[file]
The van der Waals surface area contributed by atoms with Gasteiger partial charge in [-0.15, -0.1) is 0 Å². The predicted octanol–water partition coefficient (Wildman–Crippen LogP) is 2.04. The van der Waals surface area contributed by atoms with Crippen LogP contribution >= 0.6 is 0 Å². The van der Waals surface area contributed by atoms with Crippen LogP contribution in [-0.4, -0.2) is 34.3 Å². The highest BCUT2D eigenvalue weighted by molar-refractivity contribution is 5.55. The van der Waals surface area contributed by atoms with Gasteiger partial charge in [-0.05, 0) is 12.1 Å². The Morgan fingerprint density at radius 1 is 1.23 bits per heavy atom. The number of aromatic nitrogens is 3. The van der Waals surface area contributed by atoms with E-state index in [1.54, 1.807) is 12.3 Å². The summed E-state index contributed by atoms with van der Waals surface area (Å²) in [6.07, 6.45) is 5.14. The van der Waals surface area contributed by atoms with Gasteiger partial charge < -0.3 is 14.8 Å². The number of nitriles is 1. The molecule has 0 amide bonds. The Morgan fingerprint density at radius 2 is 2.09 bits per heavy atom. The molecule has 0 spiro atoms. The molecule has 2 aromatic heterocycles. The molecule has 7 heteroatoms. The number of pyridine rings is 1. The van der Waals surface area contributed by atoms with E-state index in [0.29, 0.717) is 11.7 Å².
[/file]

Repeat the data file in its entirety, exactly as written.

The van der Waals surface area contributed by atoms with Gasteiger partial charge in [-0.15, -0.1) is 0 Å². The predicted octanol–water partition coefficient (Wildman–Crippen LogP) is 2.04. The van der Waals surface area contributed by atoms with Crippen LogP contribution >= 0.6 is 0 Å². The van der Waals surface area contributed by atoms with Crippen LogP contribution in [-0.4, -0.2) is 34.3 Å². The highest BCUT2D eigenvalue weighted by molar-refractivity contribution is 5.55. The van der Waals surface area contributed by atoms with Gasteiger partial charge in [-0.05, 0) is 12.1 Å². The Morgan fingerprint density at radius 1 is 1.23 bits per heavy atom. The number of aromatic nitrogens is 3. The van der Waals surface area contributed by atoms with E-state index in [1.54, 1.807) is 12.3 Å². The summed E-state index contributed by atoms with van der Waals surface area (Å²) in [6.07, 6.45) is 5.14. The van der Waals surface area contributed by atoms with Gasteiger partial charge < -0.3 is 14.8 Å². The number of nitriles is 1. The molecule has 0 amide bonds. The Morgan fingerprint density at radius 2 is 2.09 bits per heavy atom. The molecule has 0 spiro atoms. The molecule has 2 aromatic heterocycles. The molecule has 7 heteroatoms. The number of pyridine rings is 1. The van der Waals surface area contributed by atoms with E-state index in [0.29, 0.717) is 11.7 Å².